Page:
From: Adrian Teo (email@example.com)
Date: Wed Oct 23 2002 - 03:02:55 EDT
From: John W Burgeson [mailto:firstname.lastname@example.org]
Sent: Tue 10/22/2002 11:29 AM
To: Adrian Teo
Subject: Re: Traditional Xtianity teaches
Burgy: I think the shoe belongs on the other foot, to show
situational ethics is necessarily an evil. Of course situational
ethics can (and often is) misused. And I have no interest in
defending Fletcher's book.
AT: I don't recall ever writing that situational ethics is a
necessary evil. However, I did imply that I disagree with it.
Situational ethics is an unworkable system because it is malleable
enough to lead to different conclusions for different people. Given
that people are most likely to choose conclusions that work to their
personal best interest, ethics is then reduced to personal
Burgy: All such scenarios are devised to illustrate a point
-- nothing more. Did the second one actually happen in real life? Did
a householder ever lie to the gestapo to save a life?
AT: Don't know the answer to the second question, but I
vaguely remember that Betsy Ten Boom was put in a similar situation
and did not lie. She told the truth about hiding Jews under her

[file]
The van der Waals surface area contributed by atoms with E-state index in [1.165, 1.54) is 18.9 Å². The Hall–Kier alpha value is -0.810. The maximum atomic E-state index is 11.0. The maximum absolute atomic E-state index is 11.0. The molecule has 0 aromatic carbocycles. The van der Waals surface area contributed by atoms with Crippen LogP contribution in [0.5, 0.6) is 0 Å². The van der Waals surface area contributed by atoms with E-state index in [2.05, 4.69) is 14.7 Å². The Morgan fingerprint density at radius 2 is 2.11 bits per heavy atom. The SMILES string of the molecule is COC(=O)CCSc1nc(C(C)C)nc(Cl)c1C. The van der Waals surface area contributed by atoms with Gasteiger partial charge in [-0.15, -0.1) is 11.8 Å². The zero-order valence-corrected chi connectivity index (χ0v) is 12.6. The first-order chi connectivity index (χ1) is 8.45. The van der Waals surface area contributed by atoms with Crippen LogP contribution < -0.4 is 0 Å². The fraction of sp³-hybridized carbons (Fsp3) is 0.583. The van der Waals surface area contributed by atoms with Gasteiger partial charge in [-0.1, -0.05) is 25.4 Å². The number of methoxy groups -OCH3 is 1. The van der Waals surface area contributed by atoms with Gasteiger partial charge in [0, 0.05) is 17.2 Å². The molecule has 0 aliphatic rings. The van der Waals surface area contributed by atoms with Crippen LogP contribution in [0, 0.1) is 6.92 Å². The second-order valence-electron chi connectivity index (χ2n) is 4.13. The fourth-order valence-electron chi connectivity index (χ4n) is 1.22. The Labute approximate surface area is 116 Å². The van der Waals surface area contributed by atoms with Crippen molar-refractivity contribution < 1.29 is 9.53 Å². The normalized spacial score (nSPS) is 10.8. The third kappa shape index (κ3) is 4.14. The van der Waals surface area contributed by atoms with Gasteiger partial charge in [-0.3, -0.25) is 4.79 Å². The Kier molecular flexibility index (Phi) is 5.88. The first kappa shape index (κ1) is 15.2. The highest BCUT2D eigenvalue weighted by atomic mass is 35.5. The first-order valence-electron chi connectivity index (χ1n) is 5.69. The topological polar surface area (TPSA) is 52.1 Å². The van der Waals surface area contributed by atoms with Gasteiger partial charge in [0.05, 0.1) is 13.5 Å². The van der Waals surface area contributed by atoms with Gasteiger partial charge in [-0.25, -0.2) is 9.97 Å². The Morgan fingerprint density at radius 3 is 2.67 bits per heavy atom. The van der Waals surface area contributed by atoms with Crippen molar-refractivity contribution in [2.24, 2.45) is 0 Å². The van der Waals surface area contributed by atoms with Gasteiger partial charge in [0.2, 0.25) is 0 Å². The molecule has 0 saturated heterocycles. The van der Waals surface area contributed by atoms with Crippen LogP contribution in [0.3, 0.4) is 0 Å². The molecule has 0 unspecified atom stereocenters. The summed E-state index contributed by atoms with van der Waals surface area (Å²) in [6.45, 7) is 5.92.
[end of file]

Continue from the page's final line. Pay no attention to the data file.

coffee table and the Gestapo did not believe her and left.
Burgy: As for your last sentence, I did not say that either
decision in the railway car case was "immoral," only that sometimes a
decision between two terrible outcomes must be chosen. So we do not
AT: Yes, perhaps we do agree after all, but let's be clear
that this is not an application of consequentialism, even though
consequences are considered. The difference is that the intent and
the object of action of the agent are also considered in order to
reach the decision.
AT:"Yes, I have, and they are all very touching and painful
stories. But in order to think objectively about ethics, one has to
rise above the emotions and seek truth. In several of the
testimonies, the termination of life was chosen over the threat to
the mothers' fertility. These clearly reveal the underlying mindset,
which is that of this culture in America as well. How many women (and
their doctors) would choose to end their OWN life rather than lose
their fertility? Why then, is it more justifiable to end another
person's life for the sake of preserving fertility? I think these
testimonies reveal the depth of the confusion in this culture over
the making of ethical decisions. Consequentialism has taken over as
the dominant voice of ethics. Can you imagine the apostles and
martyrs saying, "Better that I not confess my faith now and be
killed, so that I can live on and witness to many more people."
That's the "beauty" of consequentialism - one can use it to justify
about anything. "
Burgy: Well, first of all a lot of early Xtians did just
that, and on the same general basis of reasoning.
AT: Well, I don't know if we can say that a lot of Christians
did that, but what we can say with certainty is that the ones we
remember and respect most were the ones who confessed their faith and
chose death, not the ones who engaged in consequential reasoning.